By Debra Chandler Landis, St. Louis Magazine | February 23, 2021
St. Louis’ bustling startup scene has received international attention in recent years. In 2018, Forbes ranked the metro area among 10 rising cities for startups, and Popular Mechanics has named it the top up-and-coming startup city in the nation.
“Many of our peers are fleeing traditional tech centers like San Francisco or Boston,” says Ryan Richt, a Washington University graduate and founder/CEO of tech startup Well Principled. “We have long enjoyed the advantage of St. Louis’ infrastructure, metropolitan benefits and outstanding wage–to–cost of living ratio.”
Last year, Well Principled was among the recipients of the Arch Grants Global Startup Competition, which provides equity-free grants and pro bono services to entrepreneurs who keep their businesses in St. Louis for at least a year after receiving a grant. Gabe Angieri, director of development and operations for Arch Grants, says the organization plans to increase the number of grants awarded each year. “The 2020 cohort is the most diverse we’ve ever funded,” says Angieri. “Seventy percent of all Arch Grants companies are led or co-led by a woman, person of color, immigrant, or veteran.”
Likewise, the Cortex Innovation District in the Central West End is focused on supporting a diverse range of entrepreneurs. Founded nearly 20 years ago with a focus on biotech, the 200-acre innovation district has grown to more than 425 companies, including Microsoft, and nearly 6,000 employees.
Before becoming president and CEO of Cortex in 2020, Sam Fiorello served as chief operating officer of the Donald Danforth Plant Science Center and president of its affiliated research park, Bio Research and Development Growth Park, which boasts one of the world’s largest concentration of plant science Ph.D.s. He also helped create 39 North, a 600-acre innovation district in Creve Coeur that’s anchored by those institutions, as well as Bayer Crop Science, the Helix Center Biotech Incubator, and The Yield Lab (an ag-tech venture capital firm and business accelerator co-founded by former Novus International president/CEO Thad Simons). Fiorello views the two innovation districts as siblings. “We collaborate a lot,” he says, noting that Cortex works with other innovation hubs, colleges, and the public and private sectors on a range of initiatives.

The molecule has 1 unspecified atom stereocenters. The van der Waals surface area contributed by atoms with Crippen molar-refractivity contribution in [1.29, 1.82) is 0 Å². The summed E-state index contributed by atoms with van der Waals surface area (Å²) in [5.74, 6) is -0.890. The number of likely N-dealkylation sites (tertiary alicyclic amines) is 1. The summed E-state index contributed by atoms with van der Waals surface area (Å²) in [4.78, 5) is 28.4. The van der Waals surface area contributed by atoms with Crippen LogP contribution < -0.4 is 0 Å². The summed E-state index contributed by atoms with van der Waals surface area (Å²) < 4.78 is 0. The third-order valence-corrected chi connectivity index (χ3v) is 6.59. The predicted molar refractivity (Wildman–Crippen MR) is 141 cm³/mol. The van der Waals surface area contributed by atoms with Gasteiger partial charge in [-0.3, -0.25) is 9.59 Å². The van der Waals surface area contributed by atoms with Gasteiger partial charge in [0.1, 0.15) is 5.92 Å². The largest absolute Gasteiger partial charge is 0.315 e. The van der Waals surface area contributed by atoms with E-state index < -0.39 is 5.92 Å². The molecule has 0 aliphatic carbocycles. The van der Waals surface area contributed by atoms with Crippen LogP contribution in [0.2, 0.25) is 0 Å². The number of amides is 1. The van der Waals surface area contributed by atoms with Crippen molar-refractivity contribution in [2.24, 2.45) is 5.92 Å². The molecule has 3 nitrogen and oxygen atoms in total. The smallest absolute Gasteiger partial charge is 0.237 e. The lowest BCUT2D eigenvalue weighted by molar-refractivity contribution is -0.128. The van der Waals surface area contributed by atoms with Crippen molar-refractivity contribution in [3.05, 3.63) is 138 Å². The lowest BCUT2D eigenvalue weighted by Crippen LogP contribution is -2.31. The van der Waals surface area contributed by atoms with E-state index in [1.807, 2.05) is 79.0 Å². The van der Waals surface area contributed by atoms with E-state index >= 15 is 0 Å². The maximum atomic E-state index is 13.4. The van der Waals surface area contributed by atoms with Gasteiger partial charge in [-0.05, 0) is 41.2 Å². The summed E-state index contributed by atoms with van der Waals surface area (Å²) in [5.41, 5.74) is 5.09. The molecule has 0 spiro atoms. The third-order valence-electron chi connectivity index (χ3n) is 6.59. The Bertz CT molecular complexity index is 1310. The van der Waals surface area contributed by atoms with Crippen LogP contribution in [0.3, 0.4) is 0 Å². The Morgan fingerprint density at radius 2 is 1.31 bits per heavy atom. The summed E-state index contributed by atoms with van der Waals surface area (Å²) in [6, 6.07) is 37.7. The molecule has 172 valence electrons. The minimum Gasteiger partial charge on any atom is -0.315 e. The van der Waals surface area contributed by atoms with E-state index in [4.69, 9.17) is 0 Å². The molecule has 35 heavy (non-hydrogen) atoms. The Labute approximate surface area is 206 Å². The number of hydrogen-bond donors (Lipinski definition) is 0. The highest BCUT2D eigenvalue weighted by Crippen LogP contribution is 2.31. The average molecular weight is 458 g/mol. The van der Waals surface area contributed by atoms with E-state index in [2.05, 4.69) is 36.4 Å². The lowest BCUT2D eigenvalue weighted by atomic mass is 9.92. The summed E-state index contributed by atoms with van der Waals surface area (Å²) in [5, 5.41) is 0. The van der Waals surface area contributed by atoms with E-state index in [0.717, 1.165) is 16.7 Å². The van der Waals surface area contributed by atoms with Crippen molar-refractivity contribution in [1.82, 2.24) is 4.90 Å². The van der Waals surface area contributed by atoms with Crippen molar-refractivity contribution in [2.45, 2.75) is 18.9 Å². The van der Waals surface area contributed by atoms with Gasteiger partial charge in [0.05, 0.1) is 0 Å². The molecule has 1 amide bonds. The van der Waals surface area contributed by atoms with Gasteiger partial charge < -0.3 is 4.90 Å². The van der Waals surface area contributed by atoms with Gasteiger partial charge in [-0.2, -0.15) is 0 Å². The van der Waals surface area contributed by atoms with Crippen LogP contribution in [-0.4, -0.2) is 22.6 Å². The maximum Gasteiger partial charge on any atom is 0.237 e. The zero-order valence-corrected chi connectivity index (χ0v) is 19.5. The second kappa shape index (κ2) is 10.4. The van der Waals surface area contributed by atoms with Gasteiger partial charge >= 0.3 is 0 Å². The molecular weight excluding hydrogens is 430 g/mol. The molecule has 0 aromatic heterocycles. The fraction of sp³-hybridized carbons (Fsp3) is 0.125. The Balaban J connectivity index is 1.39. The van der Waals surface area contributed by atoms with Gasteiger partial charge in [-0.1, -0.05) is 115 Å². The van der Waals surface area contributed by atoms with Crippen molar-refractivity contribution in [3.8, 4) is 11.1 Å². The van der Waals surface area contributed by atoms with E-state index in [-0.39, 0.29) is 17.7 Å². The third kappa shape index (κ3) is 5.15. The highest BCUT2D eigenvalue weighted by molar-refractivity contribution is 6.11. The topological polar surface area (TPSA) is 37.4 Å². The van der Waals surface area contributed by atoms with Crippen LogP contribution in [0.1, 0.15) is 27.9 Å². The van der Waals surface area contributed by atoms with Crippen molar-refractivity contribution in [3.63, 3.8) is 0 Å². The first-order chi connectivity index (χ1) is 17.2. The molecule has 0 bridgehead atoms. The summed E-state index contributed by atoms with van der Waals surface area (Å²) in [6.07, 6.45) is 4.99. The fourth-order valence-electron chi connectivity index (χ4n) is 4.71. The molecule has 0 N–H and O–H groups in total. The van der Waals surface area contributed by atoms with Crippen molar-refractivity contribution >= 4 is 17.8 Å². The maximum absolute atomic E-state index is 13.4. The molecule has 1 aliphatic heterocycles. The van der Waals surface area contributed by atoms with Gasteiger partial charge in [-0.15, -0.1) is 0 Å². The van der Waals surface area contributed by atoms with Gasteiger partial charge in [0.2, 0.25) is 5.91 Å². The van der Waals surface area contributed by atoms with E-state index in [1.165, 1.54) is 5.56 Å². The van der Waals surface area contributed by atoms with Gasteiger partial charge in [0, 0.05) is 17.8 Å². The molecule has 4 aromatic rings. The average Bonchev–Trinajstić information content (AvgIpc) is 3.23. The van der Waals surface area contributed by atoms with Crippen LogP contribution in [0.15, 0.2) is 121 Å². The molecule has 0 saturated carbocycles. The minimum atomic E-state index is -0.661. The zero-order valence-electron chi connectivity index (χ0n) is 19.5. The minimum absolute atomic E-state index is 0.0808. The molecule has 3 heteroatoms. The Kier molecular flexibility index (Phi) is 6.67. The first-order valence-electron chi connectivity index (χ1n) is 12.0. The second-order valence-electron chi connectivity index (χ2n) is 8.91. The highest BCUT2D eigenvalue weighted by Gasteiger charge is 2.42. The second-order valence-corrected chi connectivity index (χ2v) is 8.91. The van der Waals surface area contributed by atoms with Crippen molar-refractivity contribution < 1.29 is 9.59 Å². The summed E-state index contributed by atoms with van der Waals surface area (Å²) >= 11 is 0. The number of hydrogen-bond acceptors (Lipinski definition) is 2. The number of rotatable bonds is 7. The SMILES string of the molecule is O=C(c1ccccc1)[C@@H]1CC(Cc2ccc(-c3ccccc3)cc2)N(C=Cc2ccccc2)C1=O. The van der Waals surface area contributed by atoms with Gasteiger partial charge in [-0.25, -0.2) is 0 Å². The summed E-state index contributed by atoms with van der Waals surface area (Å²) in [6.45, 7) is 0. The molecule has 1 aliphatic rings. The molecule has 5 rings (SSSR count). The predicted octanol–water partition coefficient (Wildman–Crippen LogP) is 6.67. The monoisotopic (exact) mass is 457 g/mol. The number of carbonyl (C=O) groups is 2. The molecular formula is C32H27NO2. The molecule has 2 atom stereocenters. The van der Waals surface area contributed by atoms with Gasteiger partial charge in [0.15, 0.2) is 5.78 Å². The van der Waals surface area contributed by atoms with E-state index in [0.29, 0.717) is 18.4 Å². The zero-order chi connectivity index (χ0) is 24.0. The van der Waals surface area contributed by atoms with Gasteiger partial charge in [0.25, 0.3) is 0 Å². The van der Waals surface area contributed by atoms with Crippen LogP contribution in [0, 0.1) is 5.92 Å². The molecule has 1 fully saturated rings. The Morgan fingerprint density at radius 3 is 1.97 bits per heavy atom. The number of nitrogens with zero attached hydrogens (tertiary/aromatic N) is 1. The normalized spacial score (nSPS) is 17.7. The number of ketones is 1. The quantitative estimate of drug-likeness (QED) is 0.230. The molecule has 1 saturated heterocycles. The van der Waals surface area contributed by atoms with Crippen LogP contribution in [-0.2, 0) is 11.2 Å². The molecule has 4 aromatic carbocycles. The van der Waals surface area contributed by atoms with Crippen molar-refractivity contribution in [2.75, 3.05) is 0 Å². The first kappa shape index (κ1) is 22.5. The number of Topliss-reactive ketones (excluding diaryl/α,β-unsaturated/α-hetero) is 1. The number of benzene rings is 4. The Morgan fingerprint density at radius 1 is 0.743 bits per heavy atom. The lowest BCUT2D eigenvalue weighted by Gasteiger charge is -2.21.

Cortex and Delmar DivINe, for example, partnered with local meeting planning company Filiment to hold a weeklong Thinksgiving event that paired nonprofits with strategy teams from innovation districts, consulting firms, corporations, and creative agencies to solve challenges facing nonprofits. Cortex is also opening the Global Center for Cybersecurity, a network of companies, academic and research institutions, the sciences, defense, health care, finance, agriculture, aerospace, automotive, and technology. And, Fiorello notes, Cortex and 39 North are working on a strategic plan for the region, alongside bioscience and innovation nonprofit BioSTL: “One of the areas of the strategic plan includes workforce training for the life sciences and technology and more inclusive employment opportunities. Cortex is committed to inclusive growth and workforce training that will bring more people of color into the workforce.”
Situated within the district, BioSTL also promotes equity in the local startup sector through its STEM Entrepreneur Inclusion Initiative and the Equity in Entrepreneurship Collective. To date, BioGenerator, the investment arm of BioSTL, has invested $28 million into 84 St. Louis startups, which have gone on to raise $1.1 billion. “That’s a 37:1 leverage on every dollar,” says BioSTL communications director Maggie Crane. “Overall, BioGenerator has supported more than 150 St. Louis startups with some combination of investment, non-dilutive grants, or coaching.” BioSTL also recently announced that it would be opening the Center for Defense Medicine, with the assistance of a $1.5 million federal grant. The center will develop technologies to support U.S. defense. BioSTL has also received a $3 million grant to create the Center for National Pandemic Resiliency through Bioscience.
Likewise, downtown tech hub T-REX is evolving. After recently opening the Geospatial Innovation Center on its fourth floor, the decade-old innovation and entrepreneur development facility is working with the National Geospatial-Intelligence Agency to launch Moonshot Labs, a high-tech space specializing in geospatial technology and employing software developers, technologists, and data science personnel. “We want to support them in their mission for our country,” says T-REX executive director Patricia Hagen, “and, in turn, support inclusive regional development.”
The IT Entrepreneurial Network is also bringing new meaning to tech support. ITEN supports tech entrepreneurs by providing mentorships, educational programs, and collaborative partnerships, such as the Equity in Entrepreneurship Collective, St. Louis Startup Week, Startup Connection, and the Vision Inclusion Symposium. And in October, ITEN announced the launch of the Eureka Experience, designed to help guide promising startups through the commercialization process.
This robust network of entrepreneurial support—coupled with the region’s colleges and universities, Fortune 1,000 companies, and affordable cost of living—fosters what Richt describes as a “vibrant ecosystem that supports and retains entrepreneurs to build thriving businesses here in St. Louis.”
Kevin A. Roberts | ping pong at CIC